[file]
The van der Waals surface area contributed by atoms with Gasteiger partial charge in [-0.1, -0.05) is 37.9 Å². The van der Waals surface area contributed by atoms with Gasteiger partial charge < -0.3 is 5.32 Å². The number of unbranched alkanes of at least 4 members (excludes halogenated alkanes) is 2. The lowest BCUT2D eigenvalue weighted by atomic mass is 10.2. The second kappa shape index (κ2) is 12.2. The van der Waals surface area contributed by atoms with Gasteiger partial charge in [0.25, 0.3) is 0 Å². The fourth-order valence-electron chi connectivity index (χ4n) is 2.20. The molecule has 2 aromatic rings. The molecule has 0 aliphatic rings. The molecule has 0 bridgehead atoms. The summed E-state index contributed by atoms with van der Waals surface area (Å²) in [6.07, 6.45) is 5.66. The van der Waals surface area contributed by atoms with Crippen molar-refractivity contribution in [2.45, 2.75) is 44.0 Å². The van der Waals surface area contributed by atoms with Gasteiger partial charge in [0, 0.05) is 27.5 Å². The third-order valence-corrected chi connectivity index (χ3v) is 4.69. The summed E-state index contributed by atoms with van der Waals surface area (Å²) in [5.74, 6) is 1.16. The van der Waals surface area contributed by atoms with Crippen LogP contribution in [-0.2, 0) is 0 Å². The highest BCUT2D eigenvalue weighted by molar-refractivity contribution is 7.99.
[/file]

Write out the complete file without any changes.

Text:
The van der Waals surface area contributed by atoms with Gasteiger partial charge in [-0.1, -0.05) is 37.9 Å². The van der Waals surface area contributed by atoms with Gasteiger partial charge < -0.3 is 5.32 Å². The number of unbranched alkanes of at least 4 members (excludes halogenated alkanes) is 2. The lowest BCUT2D eigenvalue weighted by atomic mass is 10.2. The second kappa shape index (κ2) is 12.2. The van der Waals surface area contributed by atoms with Gasteiger partial charge in [0.25, 0.3) is 0 Å². The fourth-order valence-electron chi connectivity index (χ4n) is 2.20. The molecule has 2 aromatic rings. The molecule has 0 aliphatic rings. The molecule has 0 bridgehead atoms. The summed E-state index contributed by atoms with van der Waals surface area (Å²) in [6.07, 6.45) is 5.66. The van der Waals surface area contributed by atoms with Crippen molar-refractivity contribution in [2.45, 2.75) is 44.0 Å². The van der Waals surface area contributed by atoms with Gasteiger partial charge in [0, 0.05) is 27.5 Å². The third-order valence-corrected chi connectivity index (χ3v) is 4.69. The summed E-state index contributed by atoms with van der Waals surface area (Å²) in [5.74, 6) is 1.16. The van der Waals surface area contributed by atoms with Crippen LogP contribution in [-0.2, 0) is 0 Å². The highest BCUT2D eigenvalue weighted by molar-refractivity contribution is 7.99.